Opera in four parts
Composer Giuseppe Verdi · Libretto by Temistocle Solera
In Italian with German surtitles
Friday, 21. November 2014
07:00 pm – 09:40 pm
Duration est. 2 hours 40 minutes · 1 Interval between 1. + 2. Akt and 3. + 4. Akt (est. 08:15 pm - 08:45 pm )
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- Musikalische Leitung
- Paolo Carignani
- Inszenierung, Bühne und Kostüme
- Yannis Kokkos
- Michael Bauer
- Anne Blancard-Kokkos
- Sören Eckhoff
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Jerusalem and Babylon at the time of Neubchadnezzar around 578 B.C. were the setting of Verdi’s early work, Nabucco. But the Biblical epic about power, love and religion is certainly more than a mere historical drama that might have served as a Hollywood blockbuster, and which places the most stringent demands on the soloists, chorus and stage machinery. Human conflicts are expressed here in highly emotional music and leave an indelible mark, to the present day, on this first, genuinely major operatic success by composer Giuseppe Verdi. Nabucco, the work with the famous prisoners’ chorus “Va pensiero” (“Fly, thought, on golden wings!”), the best-known hymn to freedom ever composed, is a must – and not just for Verdi fans.
Part One: Jerusalem
In the Temple of Jerusalem the Hebrews are praying to their God to protect them from the Babylonian king Nabucco and his army. Zaccaria, the high priest, urges his people to place their trust in God, telling them that Fenena, Nabucco’s younger daughter, could bring about peace. Out of her love for him, Fenena had once freed Ismaele, the nephew of the Jewish king, from imprisonment in Babylon, and had fled with him to become a hostage among the Hebrews. Nabucco’s elder daughter Abigaille infiltrates the Temple with her warriors, disguised as Jews. She also loves Ismaele and is prepared to spare his people if he returns her affections. But Ismaele turns her down. A triumphant Nabucco appears. In order to prevent the desecration of the Temple, Zaccaria threatens to kill Fenena – but Ismaele liberates his beloved. Nabucco, Abigaille and the Babylonian warriors take revenge. Zaccaria and the entire Jewish people curse the traitor Ismaele.
Part Two: The Unbeliever
Back in Babylon, Abigaille finds a document that reveals her true origins. She is the daughter of a slave, meaning that Fenena is actually the lawful heiress to the throne. Nabucco has already appointed Fenena as regent while he is away in the wars. The high priest of Baal reports to Abigaille that Fenena intends to release the abducted Hebrew captives who have been brought to Babylon. The high priest and his co-conspirators plan to crown Abigaille, and to this end spread the rumour that Nabucco has fallen in battle.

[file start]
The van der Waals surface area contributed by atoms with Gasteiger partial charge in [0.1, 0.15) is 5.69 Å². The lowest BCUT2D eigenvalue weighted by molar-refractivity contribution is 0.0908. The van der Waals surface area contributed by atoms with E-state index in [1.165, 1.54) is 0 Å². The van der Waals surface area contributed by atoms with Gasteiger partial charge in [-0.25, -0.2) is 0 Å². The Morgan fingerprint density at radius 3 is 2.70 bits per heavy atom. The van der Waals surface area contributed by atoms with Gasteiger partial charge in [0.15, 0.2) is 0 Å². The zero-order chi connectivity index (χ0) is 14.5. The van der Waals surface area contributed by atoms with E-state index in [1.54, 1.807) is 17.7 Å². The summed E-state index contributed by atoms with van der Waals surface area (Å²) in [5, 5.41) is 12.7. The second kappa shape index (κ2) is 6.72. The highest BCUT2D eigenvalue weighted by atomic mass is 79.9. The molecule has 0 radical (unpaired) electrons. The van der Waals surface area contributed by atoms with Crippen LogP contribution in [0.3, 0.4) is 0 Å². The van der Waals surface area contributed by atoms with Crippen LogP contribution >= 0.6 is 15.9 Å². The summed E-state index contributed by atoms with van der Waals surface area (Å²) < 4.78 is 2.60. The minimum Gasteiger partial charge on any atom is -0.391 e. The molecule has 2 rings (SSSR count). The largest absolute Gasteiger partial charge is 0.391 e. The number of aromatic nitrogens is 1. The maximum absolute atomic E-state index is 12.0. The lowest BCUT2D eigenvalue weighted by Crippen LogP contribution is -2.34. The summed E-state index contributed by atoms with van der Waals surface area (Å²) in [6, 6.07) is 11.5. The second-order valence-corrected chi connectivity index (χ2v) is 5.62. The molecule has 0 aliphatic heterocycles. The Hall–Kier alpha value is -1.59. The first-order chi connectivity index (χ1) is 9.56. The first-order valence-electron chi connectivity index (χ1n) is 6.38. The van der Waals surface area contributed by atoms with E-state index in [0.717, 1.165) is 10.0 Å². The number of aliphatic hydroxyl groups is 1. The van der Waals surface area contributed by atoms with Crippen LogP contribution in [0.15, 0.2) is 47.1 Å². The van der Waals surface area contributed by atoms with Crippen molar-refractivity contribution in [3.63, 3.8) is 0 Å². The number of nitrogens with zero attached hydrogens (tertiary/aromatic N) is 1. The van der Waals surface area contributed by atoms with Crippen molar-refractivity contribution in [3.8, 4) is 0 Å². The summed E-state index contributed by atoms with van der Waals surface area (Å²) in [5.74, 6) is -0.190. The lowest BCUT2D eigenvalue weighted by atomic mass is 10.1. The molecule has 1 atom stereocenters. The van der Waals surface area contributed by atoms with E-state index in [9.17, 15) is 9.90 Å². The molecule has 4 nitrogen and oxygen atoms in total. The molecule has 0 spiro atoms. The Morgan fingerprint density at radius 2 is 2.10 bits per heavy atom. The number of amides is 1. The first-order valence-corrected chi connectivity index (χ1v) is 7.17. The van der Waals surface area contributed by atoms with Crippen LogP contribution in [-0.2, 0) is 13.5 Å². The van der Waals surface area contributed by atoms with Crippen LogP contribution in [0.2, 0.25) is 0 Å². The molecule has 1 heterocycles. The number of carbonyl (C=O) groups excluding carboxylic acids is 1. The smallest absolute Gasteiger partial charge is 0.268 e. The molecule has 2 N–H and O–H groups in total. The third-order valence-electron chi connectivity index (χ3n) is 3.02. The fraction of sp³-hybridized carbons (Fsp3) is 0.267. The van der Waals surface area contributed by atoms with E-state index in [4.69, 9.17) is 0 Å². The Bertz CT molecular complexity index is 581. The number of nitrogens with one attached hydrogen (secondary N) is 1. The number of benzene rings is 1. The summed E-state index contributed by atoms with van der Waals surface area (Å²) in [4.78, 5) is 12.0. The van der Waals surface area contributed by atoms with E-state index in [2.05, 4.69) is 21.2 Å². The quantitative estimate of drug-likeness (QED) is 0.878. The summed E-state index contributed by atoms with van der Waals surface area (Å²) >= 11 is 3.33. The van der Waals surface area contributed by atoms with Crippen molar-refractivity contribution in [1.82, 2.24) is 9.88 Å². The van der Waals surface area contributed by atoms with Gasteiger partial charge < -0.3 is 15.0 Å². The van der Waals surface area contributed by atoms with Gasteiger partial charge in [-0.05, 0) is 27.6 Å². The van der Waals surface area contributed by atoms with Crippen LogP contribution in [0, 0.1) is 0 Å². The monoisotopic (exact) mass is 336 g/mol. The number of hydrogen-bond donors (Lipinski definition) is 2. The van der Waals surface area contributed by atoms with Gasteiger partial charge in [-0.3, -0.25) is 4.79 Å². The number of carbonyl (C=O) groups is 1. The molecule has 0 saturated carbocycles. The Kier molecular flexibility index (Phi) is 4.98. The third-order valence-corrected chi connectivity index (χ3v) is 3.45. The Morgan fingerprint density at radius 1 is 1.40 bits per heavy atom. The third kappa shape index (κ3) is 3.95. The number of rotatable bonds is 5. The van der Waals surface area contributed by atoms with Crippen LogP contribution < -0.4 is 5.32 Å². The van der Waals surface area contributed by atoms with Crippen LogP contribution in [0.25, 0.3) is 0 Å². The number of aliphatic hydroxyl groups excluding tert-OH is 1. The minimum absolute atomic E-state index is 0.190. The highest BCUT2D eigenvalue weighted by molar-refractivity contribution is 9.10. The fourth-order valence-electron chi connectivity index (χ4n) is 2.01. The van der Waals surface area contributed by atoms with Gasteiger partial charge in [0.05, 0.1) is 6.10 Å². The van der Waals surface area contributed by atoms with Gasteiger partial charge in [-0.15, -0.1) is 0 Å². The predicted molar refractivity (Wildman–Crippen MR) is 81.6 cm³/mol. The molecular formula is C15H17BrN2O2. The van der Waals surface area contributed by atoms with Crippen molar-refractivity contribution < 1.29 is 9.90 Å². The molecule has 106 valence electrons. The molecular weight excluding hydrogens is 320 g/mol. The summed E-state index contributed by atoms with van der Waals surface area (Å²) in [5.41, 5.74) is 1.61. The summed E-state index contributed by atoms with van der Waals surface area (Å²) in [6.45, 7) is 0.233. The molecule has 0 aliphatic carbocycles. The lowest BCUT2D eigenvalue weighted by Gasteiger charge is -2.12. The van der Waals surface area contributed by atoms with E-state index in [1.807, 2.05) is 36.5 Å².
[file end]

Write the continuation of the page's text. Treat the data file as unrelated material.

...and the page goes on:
Zaccaria prays to God to support him in his plan to convert Fenena. The Levites assemble and are intransigent towards Ismaele. Zaccaria and his sister Anna plead with them to forgive Ismaele. When Fenena hears that Nabucco has fallen and that Abigaille is now planning to become Queen, she decides to punish the Babylonian rebels. With the support of the high priest, Abigaille demands the crown from Fenena. Nabucco, now generally believed dead, returns and insists that from now on he be not only be revered as king, but worshipped as a god. A flash of lightning punishes this display of hubris and Nabucco loses his senses. Abigaille crowns herself.
Part Three: The Prophecy
Abigaille’s subjects are paying homage to her. In the name of the people, the high priest demands the execution of the Hebrews and the converted Fenena. Abigaille obtains consent for the death sentence from her insane father – Nabucco finds out too late that he has also condemned Fenena to death. Abigaille destroys the evidence of her lowly origins and has Nabucco thrown in jail. The Jews lament their captivity. Zaccaria prophesies the downfall of Babylon and tells the Jews that they will soon be able to return to their home.
Part Four: The Shattered Idol
Fenena and the Jews are being led to the execution site. In his despair Nabucco prays to Jehovah, the God of the Hebrews. His madness leaves him. Accompanied by his loyal followers, Nabucco liberates the condemned captives. He orders the idol of Baal to be destroyed, but at his words it shatters into pieces. Nabucco expresses his allegiance to Jehovah and grants the Jews their freedom. As she dies, Abigaille prays to the God of the Jews for forgiveness.
© Bavarian State Opera
Premiere of Giusepe Verdi's "Nabucco" on January 28, 2008 in the Nationaltheater
Paolo Carignani, geboren in Mailand, studierte am Konservatorium seiner Heimatstadt Komposition, Orgel, Klavier und Orchesterdirektion. Zudem nahm er an der International Conductor Masterclass in Hilversum teil. Seither dirigierte er u. a. an den Opernhäusern von New York, Toronto, Tokio, Brüssel, Barcelona, Paris, Wien, Berlin, London, Kopenhagen, Rom, Bologna, Neapel und Genua sowie bei den Bregenzer Festspielen, beim Glyndebourne Festival und beim Rossini Festival in Pesaro. Von 1999 bis 2008 war er Generalmusikdirektor an der Oper Frankfurt. Zuletzt leitete er etwa Macbeth am Théâtre Royal de La Monnaie in Brüssel und Otello an der Staatsoper Hamburg und am New National Theatre in Tokio. An der Bayerischen Staatsoper dirigierte er bisher u. a. La traviata, Macbeth und Nabucco. (Stand 2017)